Monday, January 19, 2004

The Politics Below the History

In the great pageant of liberal historiography, liberal/progressive presidents continually rout the forces of reaction. Jefferson's Democrats defeat Adams and the Federalists, Wilson defeats the Republicans, and FDR dominates politics for a generation.

What is seldom noted is that all these decisive "progressive victories" were entirely dependent on slavery and Jim Crow.

In 1800 Jefferson would have lost to Adams if the Electoral College tally reflected the free population of the states. The Virginian won because of the extra votes the southern states for for their slave population.

In 1916, Wilson won re-election with a margin of 23 in the Electoral College. Were it not for the votes of the Jim Crow South, he would have lost.

In the 1942 election, Republicans won 20 out of 25 Senate seats out the South. The Democrats held the House by a slim margin of 222-209. Nearly half of those seats came from the land of poll taxes, literacy tests, and voter intimidation.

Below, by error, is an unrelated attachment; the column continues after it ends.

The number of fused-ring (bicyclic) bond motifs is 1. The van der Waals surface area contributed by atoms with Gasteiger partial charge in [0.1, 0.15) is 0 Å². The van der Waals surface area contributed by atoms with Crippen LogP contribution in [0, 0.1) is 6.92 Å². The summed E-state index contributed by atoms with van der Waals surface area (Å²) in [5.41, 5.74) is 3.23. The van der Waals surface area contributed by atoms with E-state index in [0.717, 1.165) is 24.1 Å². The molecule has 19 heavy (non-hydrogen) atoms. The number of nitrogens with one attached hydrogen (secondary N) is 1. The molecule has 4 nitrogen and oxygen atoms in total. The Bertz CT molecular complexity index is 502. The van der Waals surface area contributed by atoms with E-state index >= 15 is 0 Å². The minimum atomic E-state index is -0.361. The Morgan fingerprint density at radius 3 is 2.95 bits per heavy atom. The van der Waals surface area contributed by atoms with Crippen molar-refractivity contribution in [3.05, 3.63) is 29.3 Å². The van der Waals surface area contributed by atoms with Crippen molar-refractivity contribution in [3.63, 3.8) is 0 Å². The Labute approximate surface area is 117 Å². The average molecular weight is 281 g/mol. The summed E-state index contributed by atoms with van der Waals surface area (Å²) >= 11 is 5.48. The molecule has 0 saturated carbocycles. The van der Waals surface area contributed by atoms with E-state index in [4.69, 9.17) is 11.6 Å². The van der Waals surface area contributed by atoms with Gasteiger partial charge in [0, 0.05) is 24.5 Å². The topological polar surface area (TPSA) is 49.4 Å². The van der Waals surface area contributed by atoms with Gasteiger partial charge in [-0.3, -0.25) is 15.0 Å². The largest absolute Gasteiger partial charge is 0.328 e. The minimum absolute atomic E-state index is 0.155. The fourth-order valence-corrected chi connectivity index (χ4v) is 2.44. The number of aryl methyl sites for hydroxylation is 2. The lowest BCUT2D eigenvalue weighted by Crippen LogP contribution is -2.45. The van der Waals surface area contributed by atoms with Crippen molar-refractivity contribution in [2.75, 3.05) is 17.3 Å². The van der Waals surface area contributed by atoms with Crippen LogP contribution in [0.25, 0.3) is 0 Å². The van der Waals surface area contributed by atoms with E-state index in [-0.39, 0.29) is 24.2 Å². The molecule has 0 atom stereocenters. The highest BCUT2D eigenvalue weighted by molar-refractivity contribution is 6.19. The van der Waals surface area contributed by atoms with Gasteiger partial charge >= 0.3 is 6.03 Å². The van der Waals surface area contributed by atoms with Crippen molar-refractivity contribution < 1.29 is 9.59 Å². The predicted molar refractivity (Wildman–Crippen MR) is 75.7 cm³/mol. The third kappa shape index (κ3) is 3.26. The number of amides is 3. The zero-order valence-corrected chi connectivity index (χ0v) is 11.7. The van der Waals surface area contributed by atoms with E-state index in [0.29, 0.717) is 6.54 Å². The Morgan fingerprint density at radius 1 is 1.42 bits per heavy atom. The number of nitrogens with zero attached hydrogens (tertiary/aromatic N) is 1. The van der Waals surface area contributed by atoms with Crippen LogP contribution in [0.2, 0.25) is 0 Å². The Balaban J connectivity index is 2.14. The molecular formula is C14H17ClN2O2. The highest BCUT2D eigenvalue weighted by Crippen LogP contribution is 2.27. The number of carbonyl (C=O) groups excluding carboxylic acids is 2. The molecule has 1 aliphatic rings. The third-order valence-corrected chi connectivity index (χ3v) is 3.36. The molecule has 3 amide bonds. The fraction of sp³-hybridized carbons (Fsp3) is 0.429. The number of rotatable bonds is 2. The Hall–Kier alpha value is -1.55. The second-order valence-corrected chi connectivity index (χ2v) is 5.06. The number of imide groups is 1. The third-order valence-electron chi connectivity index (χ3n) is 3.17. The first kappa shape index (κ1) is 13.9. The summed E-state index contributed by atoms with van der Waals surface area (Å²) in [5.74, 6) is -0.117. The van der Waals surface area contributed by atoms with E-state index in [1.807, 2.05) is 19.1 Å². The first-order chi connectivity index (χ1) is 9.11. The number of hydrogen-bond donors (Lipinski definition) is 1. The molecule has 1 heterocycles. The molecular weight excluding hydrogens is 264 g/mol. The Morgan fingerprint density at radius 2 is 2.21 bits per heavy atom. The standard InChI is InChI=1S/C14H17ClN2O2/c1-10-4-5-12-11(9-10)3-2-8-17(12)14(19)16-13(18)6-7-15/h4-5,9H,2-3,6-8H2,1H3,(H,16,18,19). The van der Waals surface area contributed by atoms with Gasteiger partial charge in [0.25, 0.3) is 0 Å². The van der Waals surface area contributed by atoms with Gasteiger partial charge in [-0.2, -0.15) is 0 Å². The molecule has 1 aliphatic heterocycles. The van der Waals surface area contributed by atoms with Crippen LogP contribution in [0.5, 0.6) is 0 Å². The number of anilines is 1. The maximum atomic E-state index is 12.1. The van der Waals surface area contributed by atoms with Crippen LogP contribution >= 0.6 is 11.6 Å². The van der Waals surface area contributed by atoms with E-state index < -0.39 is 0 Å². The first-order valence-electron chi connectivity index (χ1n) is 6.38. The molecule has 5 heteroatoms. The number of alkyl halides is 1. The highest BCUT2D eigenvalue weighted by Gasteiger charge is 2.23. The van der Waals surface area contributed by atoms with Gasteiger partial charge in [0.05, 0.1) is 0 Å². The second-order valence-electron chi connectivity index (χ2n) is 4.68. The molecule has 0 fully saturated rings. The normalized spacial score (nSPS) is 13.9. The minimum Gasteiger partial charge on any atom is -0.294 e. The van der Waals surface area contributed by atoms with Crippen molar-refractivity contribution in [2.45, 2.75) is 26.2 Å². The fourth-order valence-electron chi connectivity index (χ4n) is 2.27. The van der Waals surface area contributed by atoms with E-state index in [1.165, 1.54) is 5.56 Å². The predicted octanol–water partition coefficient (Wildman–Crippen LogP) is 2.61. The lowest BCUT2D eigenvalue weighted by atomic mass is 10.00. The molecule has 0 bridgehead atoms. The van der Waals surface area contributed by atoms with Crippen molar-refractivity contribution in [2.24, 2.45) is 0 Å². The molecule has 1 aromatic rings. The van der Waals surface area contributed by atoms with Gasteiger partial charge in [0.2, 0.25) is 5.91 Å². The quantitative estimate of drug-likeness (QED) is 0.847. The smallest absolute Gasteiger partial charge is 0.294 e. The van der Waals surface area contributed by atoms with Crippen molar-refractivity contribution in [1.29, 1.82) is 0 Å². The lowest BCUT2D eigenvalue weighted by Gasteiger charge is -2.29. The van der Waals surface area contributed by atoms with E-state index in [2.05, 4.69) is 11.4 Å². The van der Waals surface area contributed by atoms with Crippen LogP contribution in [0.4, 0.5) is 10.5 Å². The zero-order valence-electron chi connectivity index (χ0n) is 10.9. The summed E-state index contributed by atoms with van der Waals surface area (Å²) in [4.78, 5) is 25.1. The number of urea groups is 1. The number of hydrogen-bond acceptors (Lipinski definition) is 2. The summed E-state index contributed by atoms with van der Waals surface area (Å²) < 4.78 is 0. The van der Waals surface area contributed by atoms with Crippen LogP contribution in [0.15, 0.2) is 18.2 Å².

FDR ushered in near total Democratic control of the Congress from 1933 until 1981. (They were the majority for 44 out of 48 years in both houses). But this dominance was not the result of a popular mandate for liberalism; it was entirely a function of Jim Crow elections. Outside the South, Republicans won a majority of House seats at least eight times in thirteen elections between 1938-1962.

Think i'll send this to OTB's Beltway Traffic Jam.

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